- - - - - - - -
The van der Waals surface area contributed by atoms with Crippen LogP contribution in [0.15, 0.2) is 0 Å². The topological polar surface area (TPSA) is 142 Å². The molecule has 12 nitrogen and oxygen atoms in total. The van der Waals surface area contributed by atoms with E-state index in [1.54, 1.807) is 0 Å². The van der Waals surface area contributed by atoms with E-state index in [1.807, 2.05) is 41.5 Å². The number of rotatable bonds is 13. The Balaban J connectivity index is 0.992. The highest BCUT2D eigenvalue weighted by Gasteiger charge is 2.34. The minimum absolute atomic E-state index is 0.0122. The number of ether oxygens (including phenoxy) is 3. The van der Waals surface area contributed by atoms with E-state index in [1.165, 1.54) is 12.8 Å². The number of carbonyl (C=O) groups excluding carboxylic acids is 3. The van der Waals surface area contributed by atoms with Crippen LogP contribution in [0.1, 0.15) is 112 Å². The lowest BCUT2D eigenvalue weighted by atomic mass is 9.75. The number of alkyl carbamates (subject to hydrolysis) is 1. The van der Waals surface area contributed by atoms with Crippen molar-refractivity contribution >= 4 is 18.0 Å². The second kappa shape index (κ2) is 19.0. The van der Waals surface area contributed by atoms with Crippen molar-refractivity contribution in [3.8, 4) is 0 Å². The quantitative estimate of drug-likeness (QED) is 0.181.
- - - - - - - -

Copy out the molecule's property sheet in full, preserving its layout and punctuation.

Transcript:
The van der Waals surface area contributed by atoms with Crippen LogP contribution in [0.15, 0.2) is 0 Å². The topological polar surface area (TPSA) is 142 Å². The molecule has 12 nitrogen and oxygen atoms in total. The van der Waals surface area contributed by atoms with E-state index in [1.54, 1.807) is 0 Å². The van der Waals surface area contributed by atoms with E-state index in [1.807, 2.05) is 41.5 Å². The number of rotatable bonds is 13. The Balaban J connectivity index is 0.992. The highest BCUT2D eigenvalue weighted by Gasteiger charge is 2.34. The minimum absolute atomic E-state index is 0.0122. The number of ether oxygens (including phenoxy) is 3. The van der Waals surface area contributed by atoms with E-state index in [1.165, 1.54) is 12.8 Å². The number of carbonyl (C=O) groups excluding carboxylic acids is 3. The van der Waals surface area contributed by atoms with Crippen LogP contribution in [0.1, 0.15) is 112 Å². The lowest BCUT2D eigenvalue weighted by atomic mass is 9.75. The number of alkyl carbamates (subject to hydrolysis) is 1. The van der Waals surface area contributed by atoms with Crippen molar-refractivity contribution >= 4 is 18.0 Å². The second kappa shape index (κ2) is 19.0. The van der Waals surface area contributed by atoms with Crippen molar-refractivity contribution in [3.8, 4) is 0 Å². The quantitative estimate of drug-likeness (QED) is 0.181.